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Used cooking grease fuels jet

Used cooking grease fuels jet

Posting in Energy

Airplane makes cross-country trip fueled in part by used cooking grease.

Last November an Alaskan Airlines jet flew from Seattle to Washington D.C. powered in part by recycled cooking oil.

The airline company tested a blend of cooking grease and conventional aircraft fuel on 75 flights in an effort to find a viable alternative to traditional petroleum-based fuel.

Although kitchen grease is more environmentally friendly than traditional fuel, the results of the test flights show it is not yet practical because of a low supply and a high price.

Irene Klotz reported for Discovery News:

"Even pulling off 75 flights required some creative - and expensive - logistics. There wasn't enough used cooking oil and restaurant grease on the west coast, so a supplier tapped restaurants in the south, which apparently has a heartier business in frying foods."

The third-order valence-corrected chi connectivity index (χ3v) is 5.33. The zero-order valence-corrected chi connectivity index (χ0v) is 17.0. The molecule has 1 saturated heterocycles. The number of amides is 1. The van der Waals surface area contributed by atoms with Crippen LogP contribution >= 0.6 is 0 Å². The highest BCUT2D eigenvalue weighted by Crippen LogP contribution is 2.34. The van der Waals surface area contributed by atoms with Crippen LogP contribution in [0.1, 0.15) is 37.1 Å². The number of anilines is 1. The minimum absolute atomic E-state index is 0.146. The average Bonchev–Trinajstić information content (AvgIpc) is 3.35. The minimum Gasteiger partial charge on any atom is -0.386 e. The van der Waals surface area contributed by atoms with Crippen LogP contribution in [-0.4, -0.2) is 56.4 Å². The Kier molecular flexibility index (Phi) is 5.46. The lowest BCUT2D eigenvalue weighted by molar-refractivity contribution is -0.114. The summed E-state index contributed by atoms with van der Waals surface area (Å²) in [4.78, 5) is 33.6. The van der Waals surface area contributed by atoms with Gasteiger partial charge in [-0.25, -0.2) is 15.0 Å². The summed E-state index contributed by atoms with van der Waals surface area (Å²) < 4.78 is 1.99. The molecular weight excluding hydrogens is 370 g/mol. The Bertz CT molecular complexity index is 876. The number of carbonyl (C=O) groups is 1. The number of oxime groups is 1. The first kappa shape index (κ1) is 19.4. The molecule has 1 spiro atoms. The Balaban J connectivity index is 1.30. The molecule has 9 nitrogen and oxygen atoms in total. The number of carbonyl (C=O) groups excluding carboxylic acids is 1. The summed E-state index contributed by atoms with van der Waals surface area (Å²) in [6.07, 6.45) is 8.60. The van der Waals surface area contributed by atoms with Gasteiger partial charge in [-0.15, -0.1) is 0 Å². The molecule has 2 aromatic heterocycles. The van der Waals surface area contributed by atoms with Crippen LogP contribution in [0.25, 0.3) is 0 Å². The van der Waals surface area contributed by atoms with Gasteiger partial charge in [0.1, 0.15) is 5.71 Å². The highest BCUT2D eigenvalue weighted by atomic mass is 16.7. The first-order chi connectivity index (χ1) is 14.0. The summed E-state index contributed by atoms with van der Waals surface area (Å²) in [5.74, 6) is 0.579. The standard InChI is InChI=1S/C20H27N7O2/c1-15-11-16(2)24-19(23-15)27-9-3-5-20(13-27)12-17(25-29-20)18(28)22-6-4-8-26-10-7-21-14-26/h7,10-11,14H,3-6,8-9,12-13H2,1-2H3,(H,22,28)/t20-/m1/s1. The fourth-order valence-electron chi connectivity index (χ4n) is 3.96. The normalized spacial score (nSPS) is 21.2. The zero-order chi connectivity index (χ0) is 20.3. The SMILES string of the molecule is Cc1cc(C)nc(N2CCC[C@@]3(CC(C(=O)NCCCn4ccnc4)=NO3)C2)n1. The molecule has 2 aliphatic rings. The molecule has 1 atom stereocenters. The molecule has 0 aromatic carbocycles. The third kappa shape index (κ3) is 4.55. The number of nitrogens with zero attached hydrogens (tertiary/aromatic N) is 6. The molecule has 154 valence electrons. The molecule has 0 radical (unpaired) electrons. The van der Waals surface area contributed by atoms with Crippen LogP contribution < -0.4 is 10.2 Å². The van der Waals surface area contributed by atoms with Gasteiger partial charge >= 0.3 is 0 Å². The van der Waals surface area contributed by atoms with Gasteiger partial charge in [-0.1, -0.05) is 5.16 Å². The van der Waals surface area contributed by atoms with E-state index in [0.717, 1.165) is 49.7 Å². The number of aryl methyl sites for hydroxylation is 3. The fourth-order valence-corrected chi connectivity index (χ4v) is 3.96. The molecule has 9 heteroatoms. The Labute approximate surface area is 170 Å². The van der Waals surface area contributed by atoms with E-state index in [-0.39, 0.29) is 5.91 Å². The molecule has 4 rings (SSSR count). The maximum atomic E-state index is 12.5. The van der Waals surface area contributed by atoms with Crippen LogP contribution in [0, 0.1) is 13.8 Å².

And the alternative fuel cost $17 a gallon, nearly six times as much as petroleum-based fuel.

But this is only the beginning of thinking about aircraft fuel alternatives. Aircraft manufacturers are working on a variety of environmental strategies to help reduce the emission of greenhouse gases into the atmosphere. Continental Airlines has already flown a Boeing 737 powered by algae-based biofuel and Lufthansa has been using a 50/50 mixture of conventional fuel and biofuel on its flights between Hamburg and Frankfurt since last July.

Greasing the Jets with French Fry Oil [Discovery News]

Photo: Sean MacEntee/Flickr

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Amy Kraft

Weekend Editor

Contributing Editor Amy Kraft is a freelance writer based in New York. She has written for New Scientist and DNAinfo and has produced podcasts for Scientific American's 60-Second-Science. She holds degrees from CUNY Graduate School of Journalism and the University of Illinois at Chicago. Follow her on Twitter. Disclosure